Tashkurgan: China’s Most Beautiful City?

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Civilization’s last bastion on the drive west towards the Sino-Pakistani border is the unassuming town of Tashkurgan. It’s perhaps surprising to find one of China’s most beautiful cities here, but maybe not. The all consuming machine of consumerism and China’s drive has yet to reach this far west. It can’t last forever.

Once the seat of a fledgling Tajikistan empire – it’s name literally means ‘stone fort’, and the eponymous fort still looms large over the entire town. But more on that later.

It is the final stop on our journey along the Karakorum Highway before the two hour drive out to Khunjerab Pass, where China ends and Pakistan begins. It is China’s most westward settlement and it isn’t always accessible to tourists. A checkpoint some two hours back down the road to Kashgar checks passports and permits and has the right to deny access to the quaint border town.

I hadn’t expected much when I noted Tashkurgan on our two day itinerary, but it came to be the absolute highlight of my week in Xinjiang. Indeed, thus far it’s been the highlight of my near three month stay in China. It may just be China’s most beautiful city.

Why? Let me show you.

The Stone Fort

Tashkurgan’s imaginatively named ‘Stone Fort’ was another unfortunate casualty of the Chinese Cultural Revolution, but you can still soak in its 2,000+ year history as you pick through the crumbled remains of what must have once been quite an impressive fortress. Built as the seat of a long dead empire, little remains now save a few crumbling walls and a few deep holes that were once wells used to bring water from the neighboring grasslands.

It’s a crisp and clear morning as Kara, Kasim, and I ascend an unassuming set of stairs and emerge atop the plateau that holds the fort. It costs 20 RMB to access the ruins and a pair of tired looking guards usher us through as soon as they’ve got our money.

stone fort stairs
The stairs to the Stone Fort. Ominous?

At first it’s little more than a rock strewn stretch of land, but soon the fort comes into view. It looms out over the picturesque grasslands but pales in comparison to the majestic peaks that crown the entire region. The beauty of the place is layered and the cool morning air is bracing. I’m still feeling tender from my food poisoning – indeed, the worst is to come – but I’m able to enjoy the experience.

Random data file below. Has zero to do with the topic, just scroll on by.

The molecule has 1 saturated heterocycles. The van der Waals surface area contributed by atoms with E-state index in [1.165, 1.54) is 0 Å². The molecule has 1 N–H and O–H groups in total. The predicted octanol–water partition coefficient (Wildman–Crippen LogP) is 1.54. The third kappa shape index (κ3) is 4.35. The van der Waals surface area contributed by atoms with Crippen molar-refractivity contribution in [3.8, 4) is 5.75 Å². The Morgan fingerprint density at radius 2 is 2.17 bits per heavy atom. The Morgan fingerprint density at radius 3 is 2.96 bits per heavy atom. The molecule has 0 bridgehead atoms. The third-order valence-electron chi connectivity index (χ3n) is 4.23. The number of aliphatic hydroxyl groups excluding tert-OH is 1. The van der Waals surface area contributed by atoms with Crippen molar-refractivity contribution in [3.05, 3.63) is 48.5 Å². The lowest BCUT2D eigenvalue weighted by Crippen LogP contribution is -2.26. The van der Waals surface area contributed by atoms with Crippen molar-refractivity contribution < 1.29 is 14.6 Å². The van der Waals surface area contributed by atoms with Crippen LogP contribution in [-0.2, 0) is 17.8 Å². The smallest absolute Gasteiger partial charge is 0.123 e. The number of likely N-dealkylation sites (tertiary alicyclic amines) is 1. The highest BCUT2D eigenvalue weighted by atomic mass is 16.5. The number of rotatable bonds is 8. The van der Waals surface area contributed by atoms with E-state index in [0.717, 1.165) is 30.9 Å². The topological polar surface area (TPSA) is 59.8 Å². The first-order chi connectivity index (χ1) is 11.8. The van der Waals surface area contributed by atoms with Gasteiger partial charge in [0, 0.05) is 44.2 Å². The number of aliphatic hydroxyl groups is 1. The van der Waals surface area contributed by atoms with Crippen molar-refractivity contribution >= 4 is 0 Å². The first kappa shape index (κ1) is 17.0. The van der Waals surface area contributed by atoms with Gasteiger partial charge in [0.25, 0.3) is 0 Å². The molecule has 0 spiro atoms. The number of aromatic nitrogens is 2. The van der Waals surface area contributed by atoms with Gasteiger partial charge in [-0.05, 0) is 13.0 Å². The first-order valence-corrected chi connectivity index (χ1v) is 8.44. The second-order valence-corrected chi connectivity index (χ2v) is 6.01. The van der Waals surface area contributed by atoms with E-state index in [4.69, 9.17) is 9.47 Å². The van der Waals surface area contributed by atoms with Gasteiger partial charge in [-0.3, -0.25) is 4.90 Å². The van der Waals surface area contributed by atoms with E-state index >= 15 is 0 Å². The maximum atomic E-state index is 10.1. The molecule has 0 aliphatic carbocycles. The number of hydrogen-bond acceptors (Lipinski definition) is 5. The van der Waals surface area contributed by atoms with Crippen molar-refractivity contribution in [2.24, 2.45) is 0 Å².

Stone Fort
The Stone Fort looms large on a chilly Thursday morning
Stone Fort
The rock strewn mountain top and the mountains beyond
stone fort wall
It was surreal to touch a wall that had been erect for almost 2,000 years

Kasim tells us stories from the town’s past as we explore. He tells of improbable virgin births and political marriages as Kara and I happily snap photo after photo of both the fort and the view our lofty porch affords us.

Golden Grasslands
A stunning view of the nearby Golden Grasslands

The Golden Grasslands

Sprawling out beneath the watchful eye of the Stone Fort is a picturesque stretch of verdant grassland that has been dubbed ‘The Golden Grasslands’. Up until the past few years it was a lush grazing land for cattle, yaks, and goats. But more recently it has been annexed by the Chinese government to turn into a tourist attraction.

While the new look walkways make the grasslands more accessible and provide some beautiful photo opportunities, I couldn’t help but feel saddened that the nomadic people had their lifestyle completely over-turned simply so the Chinese government could make a little more money.

But lucky us – the walkways have only just been finished and they had yet to start charging. Free exploration for us!

water wheel grasslands
A water wheel strictly for show. But still pretty.
A stream rolling away to from Tashkurgan
Water wheel
A different view of the water wheels
Water wheels
Can you tell I like water wheels?
Broken bridge
A frustratingly broken footbridge denies us access to the other side. We totes jumped.
mountain stream

Walking around the grasslands on a sunny day was a wonderfully relaxing experience. The bleating of goats and the joyful rill of water bubbling along the stream was immensely soothing. A few locals were out in the sun as well – sowing or tending to the herd. But mostly, we shared the grasslands with other tourists.

Nomad Woman
A local nomadic woman sews by the stream

The walkway network also sports a large performance space and stage where concerts will take place. While local ambitions don’t stretch much beyond local dance and music, I’d kill to see a Coldplay or John Mayer concert in such a stunning location. The grasslands spread out on all sides and the mountains watching on from the distance. It would be something else entirely.